Testing Abiliti’s ability in the real world
Optometrist Eleisha Dudson shares her experience with Abiliti at CCLS NZ 2024

Testing Abiliti’s ability in the real world

May 14, 2024 Lesley Springall

Unveiled to the Australasian market last year, Johnson & Johnson (J&J) Vision’s Abiliti 1-Day myopia-control soft contact lens is currently being trialled with 10 practices across New Zealand. The pre-market evaluation release is to gain insight to connect the company’s therapeutic and clinical learnings with real-world, in-practice experience,” said Alisha Walker, J&J’s Auckland-based senior customer development manager. “Because the optics are very unique, we wanted to understand how it works for real-world patients’ lives. Obviously, dealing with children there are all sorts of different considerations to dealing with adults, so this is about how we ensure that when we do roll this out, every practitioner is armed with the right knowledge about the science of the lens and what the patient is going to experience.”


Eleisha Dudson, a Wellington-based optometrist who specialises in myopia management and contact lens fitting, including ortho-k, scleral lenses and custom lenses, is one of the practitioners who’s been trialling the lens. Presenting a series of case studies at CCLS NZ, focusing on some of her trickier, younger patients, Dudson said Abiliti’s unique technology was designed not just to control myopia, but also for comfort, ease of handling and visual quality. “The Misight lens now has eight years of data behind it, so there’s been a lot of time to generate a new lens design.”



Anne Matheson with J&J Vision’s Wendy Hung, Alisha Walker
and Hirdesh Nair


Designed to fit children, Abiliti employs J&J’s patented Ringboost technology, which is a specialised optical design where light, which passes through the outer treatment zone, is focused in front of the retina but off the line of sight in a ring around the axis. This innovation was designed to break the interdependence between efficacy for slowing the progression of myopia and vision quality. According to the company, “Typical multifocal or dual-focus lenses utilised for myopia management provide treatment power of no more than +3D along the line of sight, whereas Abiliti 1-Day lenses provide treatment power with a +7D ring focus and a +10D central boost.” In studies, this was shown to reduce axial elongation by 0.105mm, on average, in as little as six months.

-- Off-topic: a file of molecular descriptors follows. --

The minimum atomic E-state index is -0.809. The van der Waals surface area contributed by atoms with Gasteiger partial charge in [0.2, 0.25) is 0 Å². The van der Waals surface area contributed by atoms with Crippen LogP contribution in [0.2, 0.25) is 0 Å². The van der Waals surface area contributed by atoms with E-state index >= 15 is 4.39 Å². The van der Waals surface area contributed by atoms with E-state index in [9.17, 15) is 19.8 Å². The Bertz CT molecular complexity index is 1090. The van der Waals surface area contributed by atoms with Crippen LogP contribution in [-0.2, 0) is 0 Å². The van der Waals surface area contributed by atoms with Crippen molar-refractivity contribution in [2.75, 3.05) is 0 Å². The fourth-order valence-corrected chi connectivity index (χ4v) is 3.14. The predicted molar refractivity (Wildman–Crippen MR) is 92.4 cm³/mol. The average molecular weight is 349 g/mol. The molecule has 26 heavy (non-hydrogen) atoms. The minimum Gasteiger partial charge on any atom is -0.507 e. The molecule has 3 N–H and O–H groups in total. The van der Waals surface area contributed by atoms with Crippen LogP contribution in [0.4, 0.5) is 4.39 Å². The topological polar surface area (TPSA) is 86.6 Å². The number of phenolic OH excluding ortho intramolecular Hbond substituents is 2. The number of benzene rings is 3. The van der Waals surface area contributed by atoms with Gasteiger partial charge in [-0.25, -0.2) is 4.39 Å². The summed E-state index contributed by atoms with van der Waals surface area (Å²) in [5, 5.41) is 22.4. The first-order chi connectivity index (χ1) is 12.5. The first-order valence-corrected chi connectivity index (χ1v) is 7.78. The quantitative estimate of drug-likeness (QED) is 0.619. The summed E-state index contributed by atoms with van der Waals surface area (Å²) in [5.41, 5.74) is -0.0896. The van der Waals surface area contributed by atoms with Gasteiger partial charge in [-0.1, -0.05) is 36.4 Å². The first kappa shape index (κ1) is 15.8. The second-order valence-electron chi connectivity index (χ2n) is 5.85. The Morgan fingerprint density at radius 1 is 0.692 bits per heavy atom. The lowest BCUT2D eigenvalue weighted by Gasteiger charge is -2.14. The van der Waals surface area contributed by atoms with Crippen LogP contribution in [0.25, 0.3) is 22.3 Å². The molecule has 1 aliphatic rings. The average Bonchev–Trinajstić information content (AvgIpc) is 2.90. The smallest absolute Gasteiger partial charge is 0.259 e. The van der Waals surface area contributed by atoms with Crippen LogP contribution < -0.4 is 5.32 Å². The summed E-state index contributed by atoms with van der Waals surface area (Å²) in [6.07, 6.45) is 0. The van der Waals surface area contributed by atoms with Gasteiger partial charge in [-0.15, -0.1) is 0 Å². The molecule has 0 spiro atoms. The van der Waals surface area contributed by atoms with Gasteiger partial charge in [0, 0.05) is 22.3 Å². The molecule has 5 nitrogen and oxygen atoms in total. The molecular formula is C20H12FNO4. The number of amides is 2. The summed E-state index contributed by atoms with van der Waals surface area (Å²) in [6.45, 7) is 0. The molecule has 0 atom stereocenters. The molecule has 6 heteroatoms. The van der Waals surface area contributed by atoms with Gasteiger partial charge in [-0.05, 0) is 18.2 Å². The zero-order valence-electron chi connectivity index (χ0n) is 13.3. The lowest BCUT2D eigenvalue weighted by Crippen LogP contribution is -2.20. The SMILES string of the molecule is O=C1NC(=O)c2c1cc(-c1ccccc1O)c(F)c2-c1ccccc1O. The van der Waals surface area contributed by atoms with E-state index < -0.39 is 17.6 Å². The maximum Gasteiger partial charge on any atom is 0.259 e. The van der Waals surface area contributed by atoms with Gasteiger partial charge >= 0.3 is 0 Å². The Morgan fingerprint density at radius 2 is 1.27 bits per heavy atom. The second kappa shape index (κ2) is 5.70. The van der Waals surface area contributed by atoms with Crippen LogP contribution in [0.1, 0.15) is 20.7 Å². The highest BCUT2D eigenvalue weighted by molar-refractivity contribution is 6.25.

“Of all the patients I have tried with this lens, the comfort is either better or the same as other lenses they’ve worn,” said Dudson, adding that one even said it felt like they had nothing on their eye. “What we’re doing is putting these low Dk (a measure of oxygen permeability) lenses on children at an earlier age for long wear, so we really need to have this high oxygen, comfortable lens on the eyes, so it’s safe into the future as well.”





New Zealand is the fourth country to introduce Abilti 1-Day, after Canada, Singapore and Hong Kong. The lenses are currently going through TGA approval in Australia.


"This really is breakthrough technology when it comes to myopia management as it addresses some of the barriers to getting into myopia control for children,” said Walker. “The material is very easy to handle and the feedback we’re getting confirms this, that insertion and removal are very easy so the children feel very confident with them… and because the lenses are more comfortable, they are wearing them for longer, so their compliance is higher, which is obviously going to have a positive impact on their myopia management.”